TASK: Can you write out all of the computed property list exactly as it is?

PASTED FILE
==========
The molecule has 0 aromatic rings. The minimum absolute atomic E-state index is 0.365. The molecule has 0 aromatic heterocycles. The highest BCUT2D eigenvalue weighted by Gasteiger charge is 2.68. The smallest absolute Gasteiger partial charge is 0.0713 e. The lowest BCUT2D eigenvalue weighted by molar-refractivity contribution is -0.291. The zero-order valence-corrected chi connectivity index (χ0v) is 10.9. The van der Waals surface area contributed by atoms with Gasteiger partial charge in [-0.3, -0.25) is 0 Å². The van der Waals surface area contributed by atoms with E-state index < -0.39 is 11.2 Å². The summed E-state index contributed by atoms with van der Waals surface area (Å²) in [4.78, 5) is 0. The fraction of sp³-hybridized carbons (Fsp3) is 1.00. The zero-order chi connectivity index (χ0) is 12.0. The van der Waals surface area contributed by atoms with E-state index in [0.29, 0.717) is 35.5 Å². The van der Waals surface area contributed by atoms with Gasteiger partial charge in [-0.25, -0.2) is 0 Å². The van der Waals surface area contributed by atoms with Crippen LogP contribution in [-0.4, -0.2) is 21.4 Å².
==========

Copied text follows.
The molecule has 0 aromatic rings. The minimum absolute atomic E-state index is 0.365. The molecule has 0 aromatic heterocycles. The highest BCUT2D eigenvalue weighted by Gasteiger charge is 2.68. The smallest absolute Gasteiger partial charge is 0.0713 e. The lowest BCUT2D eigenvalue weighted by molar-refractivity contribution is -0.291. The zero-order valence-corrected chi connectivity index (χ0v) is 10.9. The van der Waals surface area contributed by atoms with Gasteiger partial charge in [-0.3, -0.25) is 0 Å². The van der Waals surface area contributed by atoms with E-state index < -0.39 is 11.2 Å². The summed E-state index contributed by atoms with van der Waals surface area (Å²) in [4.78, 5) is 0. The fraction of sp³-hybridized carbons (Fsp3) is 1.00. The zero-order chi connectivity index (χ0) is 12.0. The van der Waals surface area contributed by atoms with E-state index in [0.29, 0.717) is 35.5 Å². The van der Waals surface area contributed by atoms with Gasteiger partial charge in [-0.25, -0.2) is 0 Å². The van der Waals surface area contributed by atoms with Crippen LogP contribution in [-0.4, -0.2) is 21.4 Å².